A blog formerly known as Bookishness
By Charles Matthews"Dazzled by so many and such marvelous inventions, the people of Macondo ... became indignant over the living images that the prosperous merchant Bruno Crespi projected in the theater with the lion-head ticket windows, for a character who had died and was buried in one film and for whose misfortune tears had been shed would reappear alive and transformed into an Arab in the next one. The audience, who had paid two cents apiece to share the difficulties of the actors, would not tolerate that outlandish fraud and they broke up the seats. The mayor, at the urging of Bruno Crespi, explained in a proclamation that the cinema was a machine of illusions that did not merit the emotional outbursts of the audience. With that discouraging explanation many ... decided not to return to the movies, considering that they already had too many troubles of their own to weep over the acted-out misfortunes of imaginary beings."--Gabriel García Márquez, One Hundred Years of Solitude
Monday, January 9, 2017
The Man Who Knew Too Much (Alfred Hitchcock, 1934)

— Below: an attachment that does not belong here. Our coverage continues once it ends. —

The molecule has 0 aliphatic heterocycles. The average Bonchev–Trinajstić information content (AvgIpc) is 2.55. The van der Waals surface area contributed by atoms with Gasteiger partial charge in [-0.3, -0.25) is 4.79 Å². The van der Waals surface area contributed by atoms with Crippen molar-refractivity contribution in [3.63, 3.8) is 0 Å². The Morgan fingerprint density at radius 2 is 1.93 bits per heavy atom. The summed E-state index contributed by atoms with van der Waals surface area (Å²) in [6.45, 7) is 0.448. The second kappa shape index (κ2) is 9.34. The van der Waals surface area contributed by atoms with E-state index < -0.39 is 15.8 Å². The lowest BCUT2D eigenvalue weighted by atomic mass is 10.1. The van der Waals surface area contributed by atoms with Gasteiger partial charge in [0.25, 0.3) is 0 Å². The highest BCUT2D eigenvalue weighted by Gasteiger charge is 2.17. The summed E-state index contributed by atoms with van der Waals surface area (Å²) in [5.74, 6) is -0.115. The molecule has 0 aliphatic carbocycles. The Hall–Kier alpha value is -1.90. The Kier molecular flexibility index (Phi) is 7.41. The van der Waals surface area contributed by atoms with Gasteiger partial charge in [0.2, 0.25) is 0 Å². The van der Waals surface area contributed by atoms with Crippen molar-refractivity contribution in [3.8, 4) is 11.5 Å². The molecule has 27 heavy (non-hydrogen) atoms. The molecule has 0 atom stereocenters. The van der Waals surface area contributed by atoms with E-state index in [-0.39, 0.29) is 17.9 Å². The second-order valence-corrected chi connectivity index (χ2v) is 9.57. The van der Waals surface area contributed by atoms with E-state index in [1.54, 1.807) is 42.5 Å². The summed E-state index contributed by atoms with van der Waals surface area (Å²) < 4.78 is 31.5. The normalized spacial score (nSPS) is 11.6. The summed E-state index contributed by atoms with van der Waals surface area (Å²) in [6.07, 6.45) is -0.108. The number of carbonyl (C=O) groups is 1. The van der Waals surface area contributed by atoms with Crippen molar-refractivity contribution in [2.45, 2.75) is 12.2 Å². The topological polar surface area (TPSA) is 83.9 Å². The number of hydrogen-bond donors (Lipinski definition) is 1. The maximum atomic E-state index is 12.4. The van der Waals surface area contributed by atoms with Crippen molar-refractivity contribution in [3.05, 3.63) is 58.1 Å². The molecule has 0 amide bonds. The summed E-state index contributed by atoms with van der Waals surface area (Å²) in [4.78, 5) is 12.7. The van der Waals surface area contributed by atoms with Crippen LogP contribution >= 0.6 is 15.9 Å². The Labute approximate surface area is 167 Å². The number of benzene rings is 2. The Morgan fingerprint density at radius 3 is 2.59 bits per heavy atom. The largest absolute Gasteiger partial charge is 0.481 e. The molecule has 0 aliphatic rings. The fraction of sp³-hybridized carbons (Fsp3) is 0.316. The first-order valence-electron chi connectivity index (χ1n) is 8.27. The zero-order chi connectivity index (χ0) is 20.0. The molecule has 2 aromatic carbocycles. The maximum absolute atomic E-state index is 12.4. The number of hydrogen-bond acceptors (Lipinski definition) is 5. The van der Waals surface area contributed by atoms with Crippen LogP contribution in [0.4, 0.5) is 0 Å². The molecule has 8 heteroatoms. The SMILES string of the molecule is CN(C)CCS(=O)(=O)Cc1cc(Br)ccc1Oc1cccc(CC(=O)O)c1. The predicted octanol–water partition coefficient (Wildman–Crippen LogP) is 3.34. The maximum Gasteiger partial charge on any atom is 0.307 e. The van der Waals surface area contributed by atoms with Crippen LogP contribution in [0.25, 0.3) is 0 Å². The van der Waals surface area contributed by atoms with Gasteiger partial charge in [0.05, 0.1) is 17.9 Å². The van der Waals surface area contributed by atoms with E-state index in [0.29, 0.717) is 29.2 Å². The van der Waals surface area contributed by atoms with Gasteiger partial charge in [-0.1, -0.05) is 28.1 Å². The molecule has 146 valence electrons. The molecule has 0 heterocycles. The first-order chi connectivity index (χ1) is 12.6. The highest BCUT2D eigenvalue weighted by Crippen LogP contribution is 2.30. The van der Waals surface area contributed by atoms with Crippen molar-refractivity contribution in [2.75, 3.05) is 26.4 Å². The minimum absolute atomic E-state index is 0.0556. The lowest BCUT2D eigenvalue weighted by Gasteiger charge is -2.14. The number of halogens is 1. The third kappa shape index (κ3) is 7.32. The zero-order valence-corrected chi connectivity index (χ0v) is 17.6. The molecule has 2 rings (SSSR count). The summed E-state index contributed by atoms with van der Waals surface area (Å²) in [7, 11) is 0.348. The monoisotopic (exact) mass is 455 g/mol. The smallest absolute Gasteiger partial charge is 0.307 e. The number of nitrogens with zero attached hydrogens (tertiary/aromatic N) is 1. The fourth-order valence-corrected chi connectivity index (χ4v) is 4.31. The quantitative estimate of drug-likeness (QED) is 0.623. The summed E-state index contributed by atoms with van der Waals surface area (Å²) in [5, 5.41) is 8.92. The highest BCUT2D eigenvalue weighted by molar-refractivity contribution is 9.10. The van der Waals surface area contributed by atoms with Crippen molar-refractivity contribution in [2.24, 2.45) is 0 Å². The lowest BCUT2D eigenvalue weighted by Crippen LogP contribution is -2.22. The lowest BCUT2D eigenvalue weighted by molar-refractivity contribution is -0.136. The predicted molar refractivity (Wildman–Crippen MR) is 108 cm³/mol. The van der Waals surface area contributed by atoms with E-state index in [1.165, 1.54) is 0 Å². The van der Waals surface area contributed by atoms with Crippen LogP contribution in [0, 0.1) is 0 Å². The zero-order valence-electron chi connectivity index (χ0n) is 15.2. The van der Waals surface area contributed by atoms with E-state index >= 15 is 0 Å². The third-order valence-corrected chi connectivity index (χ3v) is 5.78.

which he remade in 1956, was Alfred Hitchcock's breakthrough film, a critical and popular success that also established Peter Lorre as in international star. It was Lorre's first English-language film; in 1933 he had left Germany, where he had made his reputation in M (Fritz Lang, 1931), because of the rise of the Nazis. He is said to have learned his role in Hitchcock's film phonetically. His performance is perhaps the most memorable thing about The Man Who Knew Too Much, which sometimes feels slack and disjointed, as if Hitchcock hadn't yet mastered the technique of seeing the film as a whole. Hitchcock told François Truffaut, "The first version is the work of a talented amateur and the second was made by a professional." Lorre plays Abbott, the mastermind of a group of radicals who are plotting the assassination of the leader of a European country -- the politics are the film's MacGuffin, a vague motive that spurs the action. When Bob Lawrence (Leslie Banks) accidentally learns of the plot, his daughter (Nova Pilbeam) is kidnapped to prevent him from going to the police, but his wife (Edna Best) manages to foil the assassination by screaming when she spots the killer at the point in a concert at the Royal Albert Hall when a cymbal crash is supposed to cover the sound of the gun. Even so, there's a lot of action left as Lawrence frantically tries to rescue his daughter while the police shoot it out with the bad guys. Banks and Best are a rather pallid couple -- he's given to "stiff upper lip, old girl" exhortations, and although she's a champion sharpshooter who fires the shot that kills the assassin, she has little to do the rest of the time but dither and emit that crucial scream -- so it's no wonder that Lorre steals the film.